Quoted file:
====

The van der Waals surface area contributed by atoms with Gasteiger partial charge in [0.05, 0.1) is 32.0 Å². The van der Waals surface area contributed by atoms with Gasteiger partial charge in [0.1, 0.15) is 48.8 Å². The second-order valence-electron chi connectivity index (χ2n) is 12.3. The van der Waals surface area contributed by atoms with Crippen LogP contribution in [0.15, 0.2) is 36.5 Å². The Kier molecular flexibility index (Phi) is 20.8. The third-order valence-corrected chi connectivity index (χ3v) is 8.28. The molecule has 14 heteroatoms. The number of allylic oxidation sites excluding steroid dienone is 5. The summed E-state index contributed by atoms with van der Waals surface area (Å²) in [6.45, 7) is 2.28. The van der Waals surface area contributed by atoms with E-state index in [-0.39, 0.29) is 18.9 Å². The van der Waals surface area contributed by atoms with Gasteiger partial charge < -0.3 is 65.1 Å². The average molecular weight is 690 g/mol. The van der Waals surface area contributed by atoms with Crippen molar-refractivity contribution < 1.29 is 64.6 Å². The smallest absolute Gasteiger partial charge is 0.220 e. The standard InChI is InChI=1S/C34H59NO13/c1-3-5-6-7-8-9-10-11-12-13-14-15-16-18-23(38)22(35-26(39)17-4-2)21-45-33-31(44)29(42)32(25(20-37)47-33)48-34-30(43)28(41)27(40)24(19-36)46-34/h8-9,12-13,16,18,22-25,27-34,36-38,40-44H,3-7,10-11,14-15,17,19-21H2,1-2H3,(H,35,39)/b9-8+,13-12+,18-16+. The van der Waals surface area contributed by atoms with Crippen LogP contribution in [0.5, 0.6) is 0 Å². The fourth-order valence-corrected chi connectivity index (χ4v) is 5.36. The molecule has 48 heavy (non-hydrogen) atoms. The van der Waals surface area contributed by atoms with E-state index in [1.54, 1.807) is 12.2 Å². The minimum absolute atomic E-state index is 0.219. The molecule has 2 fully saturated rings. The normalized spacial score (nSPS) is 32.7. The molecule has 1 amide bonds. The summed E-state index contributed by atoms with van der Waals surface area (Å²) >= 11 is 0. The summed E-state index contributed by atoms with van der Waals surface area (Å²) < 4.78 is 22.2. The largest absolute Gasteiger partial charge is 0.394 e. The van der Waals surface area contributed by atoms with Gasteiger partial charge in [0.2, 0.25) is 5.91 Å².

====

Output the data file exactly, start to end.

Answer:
The van der Waals surface area contributed by atoms with Gasteiger partial charge in [0.05, 0.1) is 32.0 Å². The van der Waals surface area contributed by atoms with Gasteiger partial charge in [0.1, 0.15) is 48.8 Å². The second-order valence-electron chi connectivity index (χ2n) is 12.3. The van der Waals surface area contributed by atoms with Crippen LogP contribution in [0.15, 0.2) is 36.5 Å². The Kier molecular flexibility index (Phi) is 20.8. The third-order valence-corrected chi connectivity index (χ3v) is 8.28. The molecule has 14 heteroatoms. The number of allylic oxidation sites excluding steroid dienone is 5. The summed E-state index contributed by atoms with van der Waals surface area (Å²) in [6.45, 7) is 2.28. The van der Waals surface area contributed by atoms with E-state index in [-0.39, 0.29) is 18.9 Å². The van der Waals surface area contributed by atoms with Gasteiger partial charge < -0.3 is 65.1 Å². The average molecular weight is 690 g/mol. The van der Waals surface area contributed by atoms with Crippen molar-refractivity contribution < 1.29 is 64.6 Å². The smallest absolute Gasteiger partial charge is 0.220 e. The standard InChI is InChI=1S/C34H59NO13/c1-3-5-6-7-8-9-10-11-12-13-14-15-16-18-23(38)22(35-26(39)17-4-2)21-45-33-31(44)29(42)32(25(20-37)47-33)48-34-30(43)28(41)27(40)24(19-36)46-34/h8-9,12-13,16,18,22-25,27-34,36-38,40-44H,3-7,10-11,14-15,17,19-21H2,1-2H3,(H,35,39)/b9-8+,13-12+,18-16+. The van der Waals surface area contributed by atoms with Crippen LogP contribution in [0.5, 0.6) is 0 Å². The fourth-order valence-corrected chi connectivity index (χ4v) is 5.36. The molecule has 48 heavy (non-hydrogen) atoms. The van der Waals surface area contributed by atoms with E-state index in [1.54, 1.807) is 12.2 Å². The minimum absolute atomic E-state index is 0.219. The molecule has 2 fully saturated rings. The normalized spacial score (nSPS) is 32.7. The molecule has 1 amide bonds. The summed E-state index contributed by atoms with van der Waals surface area (Å²) >= 11 is 0. The summed E-state index contributed by atoms with van der Waals surface area (Å²) < 4.78 is 22.2. The largest absolute Gasteiger partial charge is 0.394 e. The van der Waals surface area contributed by atoms with Gasteiger partial charge in [0.2, 0.25) is 5.91 Å².